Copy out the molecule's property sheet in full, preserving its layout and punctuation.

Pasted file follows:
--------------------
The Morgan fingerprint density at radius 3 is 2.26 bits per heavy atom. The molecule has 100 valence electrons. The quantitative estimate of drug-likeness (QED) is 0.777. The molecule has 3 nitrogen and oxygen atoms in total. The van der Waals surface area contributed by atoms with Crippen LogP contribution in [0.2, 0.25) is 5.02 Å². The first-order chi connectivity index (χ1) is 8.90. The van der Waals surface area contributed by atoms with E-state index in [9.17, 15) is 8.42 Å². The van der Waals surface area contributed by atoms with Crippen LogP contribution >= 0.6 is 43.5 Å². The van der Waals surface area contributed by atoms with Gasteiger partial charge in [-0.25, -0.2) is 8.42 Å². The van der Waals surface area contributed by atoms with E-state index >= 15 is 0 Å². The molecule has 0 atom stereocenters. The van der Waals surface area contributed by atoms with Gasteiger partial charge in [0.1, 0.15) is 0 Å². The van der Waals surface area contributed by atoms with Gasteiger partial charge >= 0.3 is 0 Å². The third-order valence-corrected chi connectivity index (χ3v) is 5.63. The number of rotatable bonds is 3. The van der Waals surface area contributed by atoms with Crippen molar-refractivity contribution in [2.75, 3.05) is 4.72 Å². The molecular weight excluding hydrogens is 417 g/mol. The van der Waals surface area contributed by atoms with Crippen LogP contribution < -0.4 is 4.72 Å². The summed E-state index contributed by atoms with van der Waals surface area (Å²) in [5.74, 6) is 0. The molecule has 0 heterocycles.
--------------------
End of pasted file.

The Morgan fingerprint density at radius 3 is 2.26 bits per heavy atom. The molecule has 100 valence electrons. The quantitative estimate of drug-likeness (QED) is 0.777. The molecule has 3 nitrogen and oxygen atoms in total. The van der Waals surface area contributed by atoms with Crippen LogP contribution in [0.2, 0.25) is 5.02 Å². The first-order chi connectivity index (χ1) is 8.90. The van der Waals surface area contributed by atoms with E-state index in [9.17, 15) is 8.42 Å². The van der Waals surface area contributed by atoms with Crippen LogP contribution >= 0.6 is 43.5 Å². The van der Waals surface area contributed by atoms with Gasteiger partial charge in [-0.25, -0.2) is 8.42 Å². The van der Waals surface area contributed by atoms with E-state index >= 15 is 0 Å². The molecule has 0 atom stereocenters. The van der Waals surface area contributed by atoms with Gasteiger partial charge in [0.1, 0.15) is 0 Å². The van der Waals surface area contributed by atoms with Gasteiger partial charge >= 0.3 is 0 Å². The third-order valence-corrected chi connectivity index (χ3v) is 5.63. The number of rotatable bonds is 3. The van der Waals surface area contributed by atoms with Crippen molar-refractivity contribution in [2.75, 3.05) is 4.72 Å². The molecular weight excluding hydrogens is 417 g/mol. The van der Waals surface area contributed by atoms with Crippen LogP contribution < -0.4 is 4.72 Å². The summed E-state index contributed by atoms with van der Waals surface area (Å²) in [5.74, 6) is 0. The molecule has 0 heterocycles.